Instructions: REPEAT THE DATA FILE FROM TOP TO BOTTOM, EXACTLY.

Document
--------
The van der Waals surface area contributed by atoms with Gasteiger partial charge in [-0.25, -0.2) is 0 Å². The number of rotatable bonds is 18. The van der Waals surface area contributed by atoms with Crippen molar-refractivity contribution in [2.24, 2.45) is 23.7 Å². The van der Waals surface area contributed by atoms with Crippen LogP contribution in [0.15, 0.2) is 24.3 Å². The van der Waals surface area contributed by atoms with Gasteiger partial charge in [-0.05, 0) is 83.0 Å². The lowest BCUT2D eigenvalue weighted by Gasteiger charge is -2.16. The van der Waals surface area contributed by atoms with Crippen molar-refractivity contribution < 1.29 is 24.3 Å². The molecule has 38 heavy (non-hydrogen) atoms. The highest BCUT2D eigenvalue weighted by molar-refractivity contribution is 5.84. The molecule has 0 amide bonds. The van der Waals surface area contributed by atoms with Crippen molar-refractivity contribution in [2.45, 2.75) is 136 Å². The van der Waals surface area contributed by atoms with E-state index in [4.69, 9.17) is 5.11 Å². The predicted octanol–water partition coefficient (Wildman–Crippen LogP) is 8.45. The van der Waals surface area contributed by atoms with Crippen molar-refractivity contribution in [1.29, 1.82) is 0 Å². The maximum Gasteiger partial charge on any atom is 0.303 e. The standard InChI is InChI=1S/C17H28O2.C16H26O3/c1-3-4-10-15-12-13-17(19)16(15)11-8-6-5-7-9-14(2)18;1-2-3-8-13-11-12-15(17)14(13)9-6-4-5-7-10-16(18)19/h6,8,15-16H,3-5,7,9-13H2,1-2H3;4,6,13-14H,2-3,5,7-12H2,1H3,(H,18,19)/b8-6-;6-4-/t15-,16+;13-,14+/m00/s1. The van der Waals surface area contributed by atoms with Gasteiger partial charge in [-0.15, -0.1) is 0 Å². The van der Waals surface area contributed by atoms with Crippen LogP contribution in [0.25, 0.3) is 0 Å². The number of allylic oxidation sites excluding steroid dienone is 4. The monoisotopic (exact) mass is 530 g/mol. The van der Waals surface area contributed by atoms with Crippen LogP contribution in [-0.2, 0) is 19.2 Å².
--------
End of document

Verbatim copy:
The van der Waals surface area contributed by atoms with Gasteiger partial charge in [-0.25, -0.2) is 0 Å². The number of rotatable bonds is 18. The van der Waals surface area contributed by atoms with Crippen molar-refractivity contribution in [2.24, 2.45) is 23.7 Å². The van der Waals surface area contributed by atoms with Crippen LogP contribution in [0.15, 0.2) is 24.3 Å². The van der Waals surface area contributed by atoms with Gasteiger partial charge in [-0.05, 0) is 83.0 Å². The lowest BCUT2D eigenvalue weighted by Gasteiger charge is -2.16. The van der Waals surface area contributed by atoms with Crippen molar-refractivity contribution < 1.29 is 24.3 Å². The molecule has 38 heavy (non-hydrogen) atoms. The highest BCUT2D eigenvalue weighted by molar-refractivity contribution is 5.84. The molecule has 0 amide bonds. The van der Waals surface area contributed by atoms with Crippen molar-refractivity contribution in [2.45, 2.75) is 136 Å². The van der Waals surface area contributed by atoms with E-state index in [4.69, 9.17) is 5.11 Å². The predicted octanol–water partition coefficient (Wildman–Crippen LogP) is 8.45. The van der Waals surface area contributed by atoms with Crippen molar-refractivity contribution in [1.29, 1.82) is 0 Å². The maximum Gasteiger partial charge on any atom is 0.303 e. The standard InChI is InChI=1S/C17H28O2.C16H26O3/c1-3-4-10-15-12-13-17(19)16(15)11-8-6-5-7-9-14(2)18;1-2-3-8-13-11-12-15(17)14(13)9-6-4-5-7-10-16(18)19/h6,8,15-16H,3-5,7,9-13H2,1-2H3;4,6,13-14H,2-3,5,7-12H2,1H3,(H,18,19)/b8-6-;6-4-/t15-,16+;13-,14+/m00/s1. The van der Waals surface area contributed by atoms with Gasteiger partial charge in [-0.15, -0.1) is 0 Å². The van der Waals surface area contributed by atoms with Crippen LogP contribution in [0.25, 0.3) is 0 Å². The number of allylic oxidation sites excluding steroid dienone is 4. The monoisotopic (exact) mass is 530 g/mol. The van der Waals surface area contributed by atoms with Crippen LogP contribution in [-0.2, 0) is 19.2 Å².